[*Mild Spoilers Ahead!]
Dragan and the Zamorans continue their incursion into Hyrkania, now with war elephants leading the charge. Red Sonja and her war council hope to plan a strategy that can save the Hykania they know, but Hannah, a foreign survivor from another of Zamora’s campaigns in a country called Koth, lets Sonja and the council know that there is no saving the Hyrkania they know. The country is forever changed, and all they can do is hope to keep Zamora from taking it. This makes Red Sonja’s decision easy: they must flee westward and burn everything they leave behind to keep Dragan from getting more resources.
Red Sonja #5 reminds the reader that, despite a number of strategic victories, Dragan and the Zamorans have far more power than Red Sonja and Hyrkania. The odds are still long and against Hyrkania, and, if Sonja is going to win, sacrifices will have to be made.
Sacrifice and unstoppable change are the twin themes of the issue. Hannah, the Koth survivor, makes it clear that, when an empire sets foot in a smaller country with the intent of domination, that smaller country will be changed by the experience no matter the outcome.
That certainly has some real-world analogs, and it gives the comic a bit more of weight. Even if Hyrkania survives the experience, it won’t be the same Hyrkania. Sonja will need to accept that if her people are to survive.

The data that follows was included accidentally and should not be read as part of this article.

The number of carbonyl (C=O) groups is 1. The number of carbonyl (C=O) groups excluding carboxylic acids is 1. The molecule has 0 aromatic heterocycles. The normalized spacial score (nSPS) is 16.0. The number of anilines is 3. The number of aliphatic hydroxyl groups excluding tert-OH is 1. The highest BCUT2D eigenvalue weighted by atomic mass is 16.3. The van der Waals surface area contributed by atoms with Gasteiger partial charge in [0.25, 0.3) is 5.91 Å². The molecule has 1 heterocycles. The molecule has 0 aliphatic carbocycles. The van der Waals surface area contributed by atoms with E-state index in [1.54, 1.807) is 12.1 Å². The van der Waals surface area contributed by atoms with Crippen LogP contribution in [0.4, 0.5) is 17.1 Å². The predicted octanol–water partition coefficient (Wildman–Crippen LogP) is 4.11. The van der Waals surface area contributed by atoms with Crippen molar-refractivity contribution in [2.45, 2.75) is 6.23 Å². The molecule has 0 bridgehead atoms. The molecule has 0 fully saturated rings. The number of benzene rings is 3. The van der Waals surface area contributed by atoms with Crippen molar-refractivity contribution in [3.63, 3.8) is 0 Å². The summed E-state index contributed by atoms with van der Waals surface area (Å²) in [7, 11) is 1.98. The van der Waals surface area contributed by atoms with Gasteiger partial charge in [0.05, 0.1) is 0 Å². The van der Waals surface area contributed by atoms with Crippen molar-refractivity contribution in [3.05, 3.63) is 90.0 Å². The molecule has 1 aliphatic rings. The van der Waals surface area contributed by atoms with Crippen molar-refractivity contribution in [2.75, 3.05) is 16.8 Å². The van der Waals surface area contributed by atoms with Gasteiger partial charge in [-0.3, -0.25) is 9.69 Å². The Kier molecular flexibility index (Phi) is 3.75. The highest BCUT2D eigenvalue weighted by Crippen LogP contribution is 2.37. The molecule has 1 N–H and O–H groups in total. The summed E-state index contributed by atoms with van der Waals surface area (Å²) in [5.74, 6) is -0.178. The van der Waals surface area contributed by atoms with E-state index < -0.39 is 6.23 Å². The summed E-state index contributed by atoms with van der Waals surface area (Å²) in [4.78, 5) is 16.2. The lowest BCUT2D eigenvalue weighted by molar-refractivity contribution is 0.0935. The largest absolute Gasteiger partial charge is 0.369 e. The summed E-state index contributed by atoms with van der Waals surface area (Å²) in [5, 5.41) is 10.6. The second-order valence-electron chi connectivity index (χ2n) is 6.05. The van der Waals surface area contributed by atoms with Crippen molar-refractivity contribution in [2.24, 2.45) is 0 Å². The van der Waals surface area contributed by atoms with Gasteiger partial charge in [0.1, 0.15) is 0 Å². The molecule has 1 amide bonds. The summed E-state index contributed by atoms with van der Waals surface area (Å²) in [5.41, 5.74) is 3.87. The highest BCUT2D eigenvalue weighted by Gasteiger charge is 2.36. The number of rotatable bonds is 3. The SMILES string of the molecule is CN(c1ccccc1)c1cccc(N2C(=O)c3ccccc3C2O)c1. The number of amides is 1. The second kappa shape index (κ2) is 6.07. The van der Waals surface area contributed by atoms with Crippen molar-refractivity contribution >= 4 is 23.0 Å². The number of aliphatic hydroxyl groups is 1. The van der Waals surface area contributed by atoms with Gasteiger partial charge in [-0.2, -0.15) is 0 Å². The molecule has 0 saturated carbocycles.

Mirko Colak’s artwork continues to be the right amount of gritty for Red Sonja. The detailing is fantastic, and the characters are allowed to be expressive and, as a result, even more evocative. Dearbha Kelly’s color art continues to be immensely atmospheric and visually appealing.
Red Sonja #5 is another compelling issue from the relaunched series, and the story of Hyrkania’s war with the Zamoran Empire looks like it still has plenty of gas left in it. This one gets a recommendation. Feel free to give it a read.
Red Sonja #5 comes to us from writer Mark Russell, artist Mirko Colak, color artist Dearbha Kelly, letterer Hassan Otsmane-Elhaou, cover artist Amanda Conner with Paul Mounts, and variant cover artists Joseph Michael Linsner, Christian Ward, and Jenn St-Onge.
Final Score: 8.5/10